Your first interview for a teaching job or your hundredth? It doesn’t matter so much. Everyone is somewhat nervous for these situations, even the interviewers to an extent. The stakes are high all around; how do we get the right teachers in front of the right students?
There are somethings to consider before the interview.
Expect the person conducting the interview to be the gatekeeper and the Human Resources department to be the vetting department. You need to be recommended by the educator/administrator interviewing you for HR to check up on you. Sometimes teams of interviewers are used, so do not overly bend yourself to the interviewer in front of you. Be yourself and they or HR will identify which school fits your skills. Be aware the notes taken by this interviewer will likely be notes that anyone in their district looks at before calling you back. Let’s get you through this interview, sharing who you are as an educator, so you can get into a classroom of your own!
How sure are you about your resume? Consider purchasing Confessions of a Teacher Recruiter: Templates, Samples, and Formatting Guide. This inexpensive, quick read could be the confidence boost you are looking for going into your interview.
Here are some questions/answers to consider and the three things you can add to the interview to ace it:
Why did you go into education?
Speak about your personal journey to this decision to teach candidly.
Consider including your experiences working with children. Speak to your desire to be part of a community of teachers and learners.
Describe your Classroom Management philosophy.
What are your classroom routines?
Concentrate on the positive aspects of classroom management and routines, but be ready to answer questions about consequences for undesirable behavior. Highlight how your organization and structure of rituals and routines minimize off-task behaviors.
As part of your vision of teaching and learning in your classroom highlight how each student is producing at the right level of effort/reward (mention differentiation) and how they are engaged by your classroom structures.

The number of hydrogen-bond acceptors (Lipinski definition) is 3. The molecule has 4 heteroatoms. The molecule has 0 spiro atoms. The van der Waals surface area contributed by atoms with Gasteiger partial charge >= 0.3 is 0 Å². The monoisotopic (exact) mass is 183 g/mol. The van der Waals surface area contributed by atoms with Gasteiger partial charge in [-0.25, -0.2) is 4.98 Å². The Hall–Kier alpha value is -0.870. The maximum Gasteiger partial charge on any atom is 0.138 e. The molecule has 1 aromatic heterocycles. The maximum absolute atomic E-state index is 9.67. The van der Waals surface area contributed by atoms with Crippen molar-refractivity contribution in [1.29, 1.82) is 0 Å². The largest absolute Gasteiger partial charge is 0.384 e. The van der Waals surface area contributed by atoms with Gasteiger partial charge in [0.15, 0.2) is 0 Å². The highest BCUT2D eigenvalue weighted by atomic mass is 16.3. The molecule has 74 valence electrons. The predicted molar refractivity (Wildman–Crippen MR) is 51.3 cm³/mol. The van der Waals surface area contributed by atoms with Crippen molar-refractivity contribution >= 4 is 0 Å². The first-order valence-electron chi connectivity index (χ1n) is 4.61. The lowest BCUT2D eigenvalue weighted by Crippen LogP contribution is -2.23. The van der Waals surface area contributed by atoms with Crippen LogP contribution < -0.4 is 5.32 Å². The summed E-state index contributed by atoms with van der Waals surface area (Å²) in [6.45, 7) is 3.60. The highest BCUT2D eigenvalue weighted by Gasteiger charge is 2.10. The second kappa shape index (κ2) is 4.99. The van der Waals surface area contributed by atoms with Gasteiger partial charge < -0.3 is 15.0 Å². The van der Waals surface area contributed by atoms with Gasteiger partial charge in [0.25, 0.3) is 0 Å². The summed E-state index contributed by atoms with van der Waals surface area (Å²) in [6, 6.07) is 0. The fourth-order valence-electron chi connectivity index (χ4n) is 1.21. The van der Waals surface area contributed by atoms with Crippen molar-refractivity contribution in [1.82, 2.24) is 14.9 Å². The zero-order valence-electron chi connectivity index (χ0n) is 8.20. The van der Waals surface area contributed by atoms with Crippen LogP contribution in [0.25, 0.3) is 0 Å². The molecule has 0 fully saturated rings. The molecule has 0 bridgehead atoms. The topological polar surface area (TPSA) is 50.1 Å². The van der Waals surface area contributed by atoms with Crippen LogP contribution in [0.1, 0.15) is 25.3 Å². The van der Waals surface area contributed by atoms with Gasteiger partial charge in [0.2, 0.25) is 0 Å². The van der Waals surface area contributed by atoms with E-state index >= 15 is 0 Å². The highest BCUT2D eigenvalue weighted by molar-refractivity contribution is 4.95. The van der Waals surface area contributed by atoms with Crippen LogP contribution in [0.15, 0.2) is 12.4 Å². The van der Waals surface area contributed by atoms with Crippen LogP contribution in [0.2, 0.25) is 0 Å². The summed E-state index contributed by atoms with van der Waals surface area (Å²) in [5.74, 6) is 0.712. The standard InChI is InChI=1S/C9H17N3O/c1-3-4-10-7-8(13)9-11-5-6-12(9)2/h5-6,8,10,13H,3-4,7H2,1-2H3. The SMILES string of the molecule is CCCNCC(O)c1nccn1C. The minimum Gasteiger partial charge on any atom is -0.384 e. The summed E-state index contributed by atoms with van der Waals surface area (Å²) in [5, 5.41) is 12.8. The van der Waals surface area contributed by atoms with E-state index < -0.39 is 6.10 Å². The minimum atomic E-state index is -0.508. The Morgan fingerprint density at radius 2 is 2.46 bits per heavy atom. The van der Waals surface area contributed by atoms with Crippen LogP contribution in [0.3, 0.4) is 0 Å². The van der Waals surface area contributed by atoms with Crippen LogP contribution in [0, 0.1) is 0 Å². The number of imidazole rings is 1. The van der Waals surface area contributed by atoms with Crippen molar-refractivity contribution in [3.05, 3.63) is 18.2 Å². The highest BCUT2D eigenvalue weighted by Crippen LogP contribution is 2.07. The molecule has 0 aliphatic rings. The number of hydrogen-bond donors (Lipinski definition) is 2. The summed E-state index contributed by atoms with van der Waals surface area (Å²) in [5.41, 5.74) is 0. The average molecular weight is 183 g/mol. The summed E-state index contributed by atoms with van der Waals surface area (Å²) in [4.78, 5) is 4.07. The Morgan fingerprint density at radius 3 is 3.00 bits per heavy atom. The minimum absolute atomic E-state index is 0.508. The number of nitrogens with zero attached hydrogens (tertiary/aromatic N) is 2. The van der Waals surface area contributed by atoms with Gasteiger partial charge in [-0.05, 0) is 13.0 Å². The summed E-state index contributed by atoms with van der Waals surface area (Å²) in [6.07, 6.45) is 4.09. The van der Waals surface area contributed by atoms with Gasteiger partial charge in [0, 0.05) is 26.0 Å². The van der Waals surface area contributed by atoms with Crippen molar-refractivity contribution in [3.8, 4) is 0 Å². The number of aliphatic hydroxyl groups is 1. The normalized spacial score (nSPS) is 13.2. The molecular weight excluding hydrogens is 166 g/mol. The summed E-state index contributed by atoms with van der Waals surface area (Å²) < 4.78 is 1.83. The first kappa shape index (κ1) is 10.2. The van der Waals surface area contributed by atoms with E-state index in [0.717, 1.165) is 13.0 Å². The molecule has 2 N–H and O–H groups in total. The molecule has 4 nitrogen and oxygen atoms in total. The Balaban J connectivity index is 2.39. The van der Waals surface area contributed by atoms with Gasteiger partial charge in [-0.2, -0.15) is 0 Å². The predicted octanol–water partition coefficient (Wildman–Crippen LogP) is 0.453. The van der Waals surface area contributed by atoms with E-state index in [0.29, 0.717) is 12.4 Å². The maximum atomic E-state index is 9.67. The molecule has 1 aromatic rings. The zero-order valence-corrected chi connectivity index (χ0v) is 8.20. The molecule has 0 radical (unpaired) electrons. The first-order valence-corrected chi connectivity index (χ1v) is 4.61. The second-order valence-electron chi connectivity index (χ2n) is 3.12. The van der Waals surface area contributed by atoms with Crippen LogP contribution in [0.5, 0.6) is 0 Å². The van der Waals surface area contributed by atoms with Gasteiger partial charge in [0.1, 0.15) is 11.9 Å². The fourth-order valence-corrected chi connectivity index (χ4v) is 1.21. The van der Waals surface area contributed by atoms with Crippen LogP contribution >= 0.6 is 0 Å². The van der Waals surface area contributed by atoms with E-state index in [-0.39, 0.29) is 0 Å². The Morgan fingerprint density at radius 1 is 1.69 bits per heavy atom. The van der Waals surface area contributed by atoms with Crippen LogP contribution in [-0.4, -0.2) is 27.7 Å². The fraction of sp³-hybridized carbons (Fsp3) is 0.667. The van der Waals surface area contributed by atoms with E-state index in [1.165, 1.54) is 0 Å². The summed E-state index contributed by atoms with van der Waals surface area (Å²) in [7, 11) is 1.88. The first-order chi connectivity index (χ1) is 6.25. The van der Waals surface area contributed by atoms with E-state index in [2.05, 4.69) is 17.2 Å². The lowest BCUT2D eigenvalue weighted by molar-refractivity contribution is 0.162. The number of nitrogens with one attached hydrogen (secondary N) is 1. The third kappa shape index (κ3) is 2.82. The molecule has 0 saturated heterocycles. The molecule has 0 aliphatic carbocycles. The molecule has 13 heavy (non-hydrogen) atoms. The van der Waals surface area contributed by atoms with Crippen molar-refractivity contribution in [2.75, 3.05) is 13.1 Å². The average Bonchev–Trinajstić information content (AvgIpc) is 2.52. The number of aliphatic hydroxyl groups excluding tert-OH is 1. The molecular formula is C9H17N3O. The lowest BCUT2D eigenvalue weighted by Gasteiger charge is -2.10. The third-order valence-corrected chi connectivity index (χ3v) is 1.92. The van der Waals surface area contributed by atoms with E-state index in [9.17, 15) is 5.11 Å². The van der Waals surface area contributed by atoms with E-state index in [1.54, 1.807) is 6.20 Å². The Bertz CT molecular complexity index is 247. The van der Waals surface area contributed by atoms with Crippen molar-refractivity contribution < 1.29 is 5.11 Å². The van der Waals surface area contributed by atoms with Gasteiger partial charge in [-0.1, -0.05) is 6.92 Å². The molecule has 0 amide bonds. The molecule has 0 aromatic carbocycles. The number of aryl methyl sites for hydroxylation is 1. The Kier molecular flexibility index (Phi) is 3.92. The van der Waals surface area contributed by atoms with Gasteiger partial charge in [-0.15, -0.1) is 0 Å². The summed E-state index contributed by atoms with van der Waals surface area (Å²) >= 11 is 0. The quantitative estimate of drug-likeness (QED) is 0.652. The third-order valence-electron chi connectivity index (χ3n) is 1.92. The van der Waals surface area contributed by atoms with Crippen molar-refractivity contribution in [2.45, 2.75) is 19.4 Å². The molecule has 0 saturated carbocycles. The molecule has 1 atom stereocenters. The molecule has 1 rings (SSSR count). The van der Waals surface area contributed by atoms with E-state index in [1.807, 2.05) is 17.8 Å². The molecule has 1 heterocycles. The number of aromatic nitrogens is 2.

What structures and strategies do you use to teach (any subject)? Elementary teachers the biggest two are Reading and Math.
Highlight research-based strategies you have used successfully and are interested in trying. Discuss discrete, subject-specific skills which students need to demonstrate to be considered on grade level; highlight any experience (teaching or tutoring) you have had on bringing students up to that standard. How do you flexibly group learners in your classroom? Include how you plan backward from assessments that measure the standards and what that looks like in your collaborative planning meetings and ultimately in your classroom/planbook.
How does Technology factor into your instruction?
Here is an opportunity to educate the one interviewing you, feel free to talk about Technology Integration, but contrast it to Blended Learning. You may want to talk about the pinnacle use of technology for students who should be creating content over just consuming content. Your interviewer is likely looking for your experience with Learning Management Systems, like Google Classroom/Canvas/Schoology. Do your homework on which one they use before you interview and study that LMS for things you could do the first day, week, month of teaching for them.
What can you bring to the interview to make that best impression?
You cannot fake passion, at least not well.
Identify what you really are passionate about in education early and often in your interview. This means some preparation in advance of the interview. And it is not worth trying to tailor to the audience either. Really find what you care deeply about for your students and speak to that; passion shows nicely through nervousness and in spite of any credentials.
No, you may not much experience in the job you are applying for, but are you certified in anything? Many educational softwares offer educator certification. This can be an easy differentiator for you. Consider your interviewer, someone who may want more technology integration or Blended Learning in their school, but not sure how to implement it. When sharing your certifications, make sure you make the connection on how you would use that product in the classroom, and how it benefits students in learning.
If this is the first teaching job you are trying to get, you likely don’t have what is considered traditional teaching experience. But think about historically how you have coped with entering new situations and acclimating to overcome your experience gap. Talk about that and how you estimate you can do the same in a new teaching position. This is also a great opportunity to ask intelligent questions about how the district/school/that Principal supports new hires.
Your social media history doesn’t have to just be something that can lose you the job. Have you established a PLN on Twitter? Social Media is as much about who you follow as what you post remember! Have you participated in any Educational Twitter Chats?
Do you have a blog or blog posts to point to as evidence of the thought you have given your educational approach?
If none of this comes up in your interview – because sometimes it does not – this would be an awesome opportunity for you to bring it up if you have a positive social media presence which showcases your interest in education!
What other interview tips would you share?
Best of luck!